The endocrine system is a vast network of glands and organs throughout the body. It plays a vital role in controlling and regulating many of the body's functions. Just as the nervous system fires impulses and neurotransmitters for communication, the endocrine system uses hormones as its messengers. While I can't cover every function and impact that the endocrine system has and every thing that impacts it, I hope to cover the basics here. This article can give you a good idea of what glands and organs are involved, what hormones they produce, and some things that can impact the optimal functioning.
What glands and organs are involved?
Hormones are secreted by the many different glands and organs of the endocrine system 1. These hormones then travel through the blood to their target organs and tissues. At the target area, the hormones tell them what to do or how to function.
Glands of the endocrine system:
- Hypothalamus. This gland makes growth hormone releasing hormone, thyrotrophin releasing hormone, gonadotropin releasing hormone, and corticotropin releasing hormone. The hypothalamus is controlled by the pituitary gland. It is in charge of sleeping cycles, body temperature, and appetite.
- Pituitary gland. This gland is located right below the hypothalamus. It creates thyroid stimulating hormone, vasopressin (a anti-diuretic hormone), luteinizing hormone, follicle-stimulating hormone, oxytocin, prolactin and adrenocorticotropic hormone (ACTH). ACTH controls estrogen production in women and testosterone in men. The pituatary gland, therefore, is involved in: growth, reproduction, water retention, and milk production during breastfeeding.
- Pineal gland. The pineal gland is located in the middle of the brain. It is involved in sleep-wake cycles because it controls melatonin production.
- Thyroid gland. When signaled by the pituitary gland, it produces thyroxine and then triiodothyronine. These hormones are involved in cell metabolism everywhere in the body!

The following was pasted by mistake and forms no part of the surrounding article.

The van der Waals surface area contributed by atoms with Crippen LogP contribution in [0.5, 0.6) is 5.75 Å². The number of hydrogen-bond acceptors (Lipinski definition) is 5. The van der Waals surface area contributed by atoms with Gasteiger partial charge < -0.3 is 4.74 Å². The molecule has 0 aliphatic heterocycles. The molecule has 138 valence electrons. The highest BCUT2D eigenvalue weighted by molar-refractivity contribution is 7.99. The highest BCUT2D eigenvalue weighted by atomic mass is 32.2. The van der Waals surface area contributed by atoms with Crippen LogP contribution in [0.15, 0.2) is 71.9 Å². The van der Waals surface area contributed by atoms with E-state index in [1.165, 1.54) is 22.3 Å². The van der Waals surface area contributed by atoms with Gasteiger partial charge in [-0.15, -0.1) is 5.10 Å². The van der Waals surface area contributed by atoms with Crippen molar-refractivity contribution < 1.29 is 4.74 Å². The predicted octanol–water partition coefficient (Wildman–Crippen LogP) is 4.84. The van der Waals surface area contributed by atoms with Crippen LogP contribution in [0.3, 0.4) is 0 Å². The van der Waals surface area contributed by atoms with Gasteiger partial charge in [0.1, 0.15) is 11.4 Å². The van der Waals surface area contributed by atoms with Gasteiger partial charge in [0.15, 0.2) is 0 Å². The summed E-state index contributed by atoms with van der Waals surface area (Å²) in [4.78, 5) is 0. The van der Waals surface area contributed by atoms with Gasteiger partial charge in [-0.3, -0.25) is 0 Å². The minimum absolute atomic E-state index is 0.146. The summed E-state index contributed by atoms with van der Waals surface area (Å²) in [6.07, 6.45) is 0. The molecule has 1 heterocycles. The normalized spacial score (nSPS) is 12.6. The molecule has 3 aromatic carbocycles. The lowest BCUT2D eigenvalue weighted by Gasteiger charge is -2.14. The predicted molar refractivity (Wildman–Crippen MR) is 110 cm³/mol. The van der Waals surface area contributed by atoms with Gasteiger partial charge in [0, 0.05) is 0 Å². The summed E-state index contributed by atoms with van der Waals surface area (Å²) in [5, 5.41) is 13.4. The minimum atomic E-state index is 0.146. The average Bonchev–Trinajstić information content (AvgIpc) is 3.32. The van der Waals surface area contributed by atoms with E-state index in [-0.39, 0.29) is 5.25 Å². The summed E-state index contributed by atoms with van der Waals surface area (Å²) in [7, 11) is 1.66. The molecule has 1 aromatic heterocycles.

- Parathyroid gland. The parathyroid sits right next to the thyroid gland in the neck. It controls parathyroid hormone, which maintains control of calcium levels in the bones and blood.
- Thymus. The thymus is located in our upper torso. It controls humoral factors involved in our lymph system. And ultimately immunity.
- Adrenal glands. These are a big topic these days! That is because many of us are in a chronic state of stress. The adrenals regulate aldosterone, corticosteroid, epinephrine, and norepinephrine. All of these hormones control blood pressure, heart rate, and stress response.
- Pancreas. The pancreas helps control blood sugar levels through the regulation of glucagon and insulin.
Organs of the endocrine system:
- Kidneys. Our kidneys are another organ involved in blood sugar control. But, they are also involved in blood pressure and red blood cell production. The kidneys control hormones like renin, angiotensin, and erythropoietin.
- Testes. The testes are a male reproductive organ involved in testosterone production.
- Ovaries. The ovaries are a female reproductive organ involved in estrogen and progesterone production. 1
Here is an excellent graph that I found on healthline to show the hormones different organs make:
Body functions controlled by the endocrine system:
- Growth and development
- Sexual function & reproduction
- Heart rate
- Blood pressure
- Sleeping & waking cycles
- Body temperature 1
Factors that can affect the endocrine hormones:
- Aging. Aging is a process that effects us all. It can cause a disruption in: hormone secretion, function, and even target cell/tissue response to the hormone. However, some of use are at greater risk of hormone imbalances and dysfunctions later in life. This can be due to damage caused over time by a poor diet and lifestyle. It can also be caused by different medical issues that the aging body accumulates.
- The environment. This can include pollution as well as synthetic chemicals found in many products. These chemicals can bind where the hormone was supposed to bind. This can cause the function to turn on when it is not needed. Or, it can block the hormone from binding and doing its job, leaving the function turned off.
- Stress. While some amount of stress is completely natural, and our bodies are even designed to handle it. But more commonly, we are in a constant state of stress. Whether it is from a demanding job, or something else, or adrenal glands can become fatigued, leading to dysfunction.
- Genetics. Extra, missing, or even damaged chromosomes (maybe even from those environmental toxins noted above), can result in diseases or conditions that affect hormone production.
- Certain Diseases. Once hormones are done doing their job, they go to the liver and kidneys to be disposed of. However, if the kidney and liver aren't running properly, this can cause a buildup (or deficit) of hormones in the body.